"We need a global plan that brings everybody... on the same ambition to deliver action, at a much higher scale and much faster speed than we've seen until now," WWF Director said.
The 15th meeting of the Conference of the Parties (COP15) to the United Nations Convention on Biological Diversity (CBD) is a "historic opportunity to see a 'Paris-Style agreement" for nature, said Marco Lambertini, director of World Wide Fund for Nature International (WWF).
"We have the opportunity for the whole world to agree on a global plan and global goals for nature in order to address the crisis of biodiversity loss," Lambertini said.
He also urged world leaders to secure an ambitious global agreement to save humanity's life support systems as biodiversity loss is accelerating, food insecurity is growing, and nature is declining at unprecedented rates, with 1 million species now threatened with extinction.
"Nature conservation is critical, not just for nature, but actually for all of us, for our future, and particularly for the climate agenda. It's a great opportunity. We can't miss it," he said.
150 scientists signed an open letter about COP15, incl. 40 Profs & 80 PhDs— Dr Charlie Gardner (@CharlieJGardner) December 16, 2022
But we couldn't get it published, and got only a single sentence in one paper
If media won't give a voice to scientists, is it any wonder activists go to such lengths to get the science talked about? pic.twitter.com/dlhD0MMZxq
New research published by the WWF showed that the number of people worried about rapid nature loss in the world's top global biodiversity hotspots has risen to nearly 60 percent, reflecting a nearly 10 percent increase since 2018.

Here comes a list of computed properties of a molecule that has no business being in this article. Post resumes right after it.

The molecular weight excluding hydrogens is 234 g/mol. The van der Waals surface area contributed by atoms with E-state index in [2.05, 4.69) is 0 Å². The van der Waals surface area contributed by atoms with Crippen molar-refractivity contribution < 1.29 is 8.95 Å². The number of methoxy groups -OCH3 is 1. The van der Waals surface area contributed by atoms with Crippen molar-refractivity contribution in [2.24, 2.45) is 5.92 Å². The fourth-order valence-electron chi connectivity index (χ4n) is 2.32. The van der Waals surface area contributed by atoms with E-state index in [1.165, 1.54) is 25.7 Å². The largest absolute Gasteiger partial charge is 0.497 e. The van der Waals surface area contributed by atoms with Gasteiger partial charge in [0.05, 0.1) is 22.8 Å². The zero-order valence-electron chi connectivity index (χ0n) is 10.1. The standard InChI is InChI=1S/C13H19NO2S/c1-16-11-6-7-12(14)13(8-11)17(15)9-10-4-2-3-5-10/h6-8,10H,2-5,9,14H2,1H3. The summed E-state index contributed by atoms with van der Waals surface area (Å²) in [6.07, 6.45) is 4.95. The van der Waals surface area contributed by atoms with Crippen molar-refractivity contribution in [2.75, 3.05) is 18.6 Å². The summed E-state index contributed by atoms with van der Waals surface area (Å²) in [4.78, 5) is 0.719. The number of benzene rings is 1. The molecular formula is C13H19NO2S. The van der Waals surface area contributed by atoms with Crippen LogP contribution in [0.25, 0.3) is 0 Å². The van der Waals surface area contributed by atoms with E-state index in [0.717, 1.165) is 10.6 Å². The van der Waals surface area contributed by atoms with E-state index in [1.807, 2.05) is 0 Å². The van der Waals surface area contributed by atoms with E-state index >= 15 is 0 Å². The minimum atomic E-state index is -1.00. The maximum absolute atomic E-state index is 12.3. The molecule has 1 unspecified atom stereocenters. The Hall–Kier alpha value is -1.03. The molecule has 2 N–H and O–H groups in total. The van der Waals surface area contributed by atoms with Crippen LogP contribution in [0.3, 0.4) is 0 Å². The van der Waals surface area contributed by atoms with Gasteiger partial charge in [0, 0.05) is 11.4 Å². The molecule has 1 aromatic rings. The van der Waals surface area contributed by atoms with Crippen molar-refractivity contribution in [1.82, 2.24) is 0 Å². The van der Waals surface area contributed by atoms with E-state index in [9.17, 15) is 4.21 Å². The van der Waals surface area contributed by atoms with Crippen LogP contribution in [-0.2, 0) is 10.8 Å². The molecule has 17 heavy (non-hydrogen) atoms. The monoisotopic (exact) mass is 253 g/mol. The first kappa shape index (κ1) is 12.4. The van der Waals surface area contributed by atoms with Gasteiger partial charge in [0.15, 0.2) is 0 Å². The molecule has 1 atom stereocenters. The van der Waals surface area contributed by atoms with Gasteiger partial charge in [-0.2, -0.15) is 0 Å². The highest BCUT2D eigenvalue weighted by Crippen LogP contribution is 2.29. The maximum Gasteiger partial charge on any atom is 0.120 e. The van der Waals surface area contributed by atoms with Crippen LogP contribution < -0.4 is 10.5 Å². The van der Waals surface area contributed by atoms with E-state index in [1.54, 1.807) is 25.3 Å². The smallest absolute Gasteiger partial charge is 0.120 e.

"This is really a cultural shift that makes us look at nature loss as a threat to our own survival, to our own prosperity, to our own future, the future of our children and their children. This is a new cultural shift, where nature is beginning to be valued," Lambertini said.
"A lot of governments, a lot of corporates are doing good work for nature conservation, but we need a global plan that brings everybody on the same page, in the same direction, on the same ambition to deliver action, at a much higher scale and much faster speed than we've seen until now. I'm optimistic," he added.
The WWF chief underscored that other key issues remain unsolved, including how to mobilize the necessary finance. The organization's latest data showed that the biodiversity finance gap is estimated to be US$700 billion annually.
"Funding continues to be the most difficult discussion in every negotiation these days, particularly at the time when there is a looming economic recession in key countries," Lambertini said, pointing out that the "majority of the funding needs are in the Global South, where there is a higher level of biodiversity and less means to protect it. There is no doubt that the conference should agree on increasing the funding for biodiversity to the South."
"On the other hand, we need to finance biodiversity and greening finance, meaning making sure that the financial flows that today are spent on agriculture, fishing, infrastructure, forestry, subsidies and investments are actually driving nature-positive transitions, transitions and practices that are in balance with the natural world," he added.
The WWF will press governments to adopt a "Paris"-style agreement capable of driving immediate action to halt and reverse biodiversity loss by 2030 for a nature-positive world.
"We need to have an agreement that is appropriate, serious enough and ambitious enough to deal with the seriousness of the situation. The science is very clear. We need to reverse nature loss. We need to bring nature back and the agreement in COP15 needs to reflect that," he said.